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Cabbage heavy ferments will expand, and if the cabbage is on the drier side, it will absorb moisture. Both of these factors can lead to what looks like a loss of brine, and can lead to unsatisfactory conditions. It’s important that all the veggies remain submerged in the brine, so if that means you need to remove veggies, or add brine/water, you should do whatever is most appropriate.
Headroom is still a consideration to keep in mind. We recommend 4” of headspace, as you get to know how much expansion and bubbling action takes place, you can decrease that headspace to a certain point, but we recommend starting at 4” for dry brines, 2” for wet brines. Definitely keep your eyes on it and adjust as needed by either removing some cabbage and/or adding water or brine.
As you ferment more, you will be able to fine tune how much brine you will need with how much airspace, given your technique at preparation and ability to read the moisture content of the cabbage.
First makes sure that what you are seeing is mold and not kham yeast. A good way to do this is to read through the getting started primer and make sure it is in fact mold.
The lid creates an anaerobic environment where no oxygen is present so mold growth is extremely rare if the fermenting process has taken root.
Kahm yeast is not harmful, but it is off putting and can smell a little odd. You should remove it from the ferment so it does not impart a bad odor, but a little bit left in the jar is not harmful to the veggies or to you.
If it is mold, be sure to contact us so that we can help you troubleshoot what went wrong with your ferment, and of course toss it out!!
It’s very important that your ingredients remains submerged to properly ferment. Anything floating out of the brine is susceptible to mold since it is not submerged in the solution that provides the beneficial fermenting environment.
Weighing down your vegetables is an option using glass stones, cabbage leaf, marbles in cheesecloth, etc.
The point of the pump is to remove oxygen from inside the jar later as you sample your ferment.
While oxygen is present in the headspace of the jar as you place the lid on to begin fermentation, it is pushed out by CO₂ that the microorganisms release. The lid is essentially a valve that allows this build up of gas to escape.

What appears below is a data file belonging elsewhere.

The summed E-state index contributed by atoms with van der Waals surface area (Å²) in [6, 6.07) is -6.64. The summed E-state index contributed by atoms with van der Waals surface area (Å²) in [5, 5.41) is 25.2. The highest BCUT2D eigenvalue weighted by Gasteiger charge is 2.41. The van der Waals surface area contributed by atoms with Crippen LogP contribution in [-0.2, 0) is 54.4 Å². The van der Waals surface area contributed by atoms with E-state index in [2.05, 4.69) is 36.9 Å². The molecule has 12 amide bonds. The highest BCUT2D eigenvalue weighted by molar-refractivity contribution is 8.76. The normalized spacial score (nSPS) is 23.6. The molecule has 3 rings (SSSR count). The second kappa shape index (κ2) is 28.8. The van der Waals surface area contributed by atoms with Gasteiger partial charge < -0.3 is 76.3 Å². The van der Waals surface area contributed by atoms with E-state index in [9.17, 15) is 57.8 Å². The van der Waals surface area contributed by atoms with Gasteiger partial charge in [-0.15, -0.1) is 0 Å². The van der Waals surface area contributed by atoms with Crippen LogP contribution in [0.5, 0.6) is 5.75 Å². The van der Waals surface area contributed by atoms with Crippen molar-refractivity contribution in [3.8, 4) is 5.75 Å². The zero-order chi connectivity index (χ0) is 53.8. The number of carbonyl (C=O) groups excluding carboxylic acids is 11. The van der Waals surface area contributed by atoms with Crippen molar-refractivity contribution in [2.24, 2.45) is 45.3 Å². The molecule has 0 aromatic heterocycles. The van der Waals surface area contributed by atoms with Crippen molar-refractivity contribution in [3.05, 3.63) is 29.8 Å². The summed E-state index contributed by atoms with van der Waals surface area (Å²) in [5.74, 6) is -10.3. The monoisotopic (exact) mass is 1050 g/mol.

At the later stages of the ferment, you would use the pump (1-2 pumps), after opening the jars when testing your batch to extract the oxygen that was introduced by removing the lid. This is when your batch is most susceptible to mold and the pump should be used.
To evacuate oxygen, place the the rubber end of the pump over the lid (with the pump handle in the pushed in/down position) and exert downward pressure so that the the rubber end maintains a constant seal around the valve. Then, pull up on the pump, this counts as one pump.
There are a few different signs that your ferment is ready for cold storage. The first thing you should look at is if the jar has gone cloudy. If it has, they are getting close. It is probably worth to test before 7 days though. Your specific environment will change the speed of the ferment, so if it is your first few ferments testing will help you get a better understanding of your personal taste as well as how long the ferment will take in your environment.
Bubbling is also a good sign and means that the lactic acid bacteria are creating the gases necessary for fermentation.
When you check, first smell the brine. It should have a pleasant vinegar aroma. Next, taste the brine, if it is still very salty then the ferment is probably not done. If the batch is not too salty, then taste it and see if it taste good.
If you are happy with the taste, move your ferment to cold storage. If it is not done, just put the lid on and give it a pump or two (but no need to over pump).
After a while you will begin to get a much more accurate idea as to how long different ferments take.
Kahm yeast is completely harmless and mostly tasteless at lower concentrations. High sugar and temperature (carrots, beets; +70 F), and low salt are common causes, but sometimes it seems like there’s no way to stop it.
You may want to try internet image searching “kahm yeast sauerkraut/kvass/pickles” etc to see if you can match a similar image. Mold is typically fuzzy or hairy, while Kahm yeast, which takes on a white/off-white flake, particulate, or bubble appearance is not.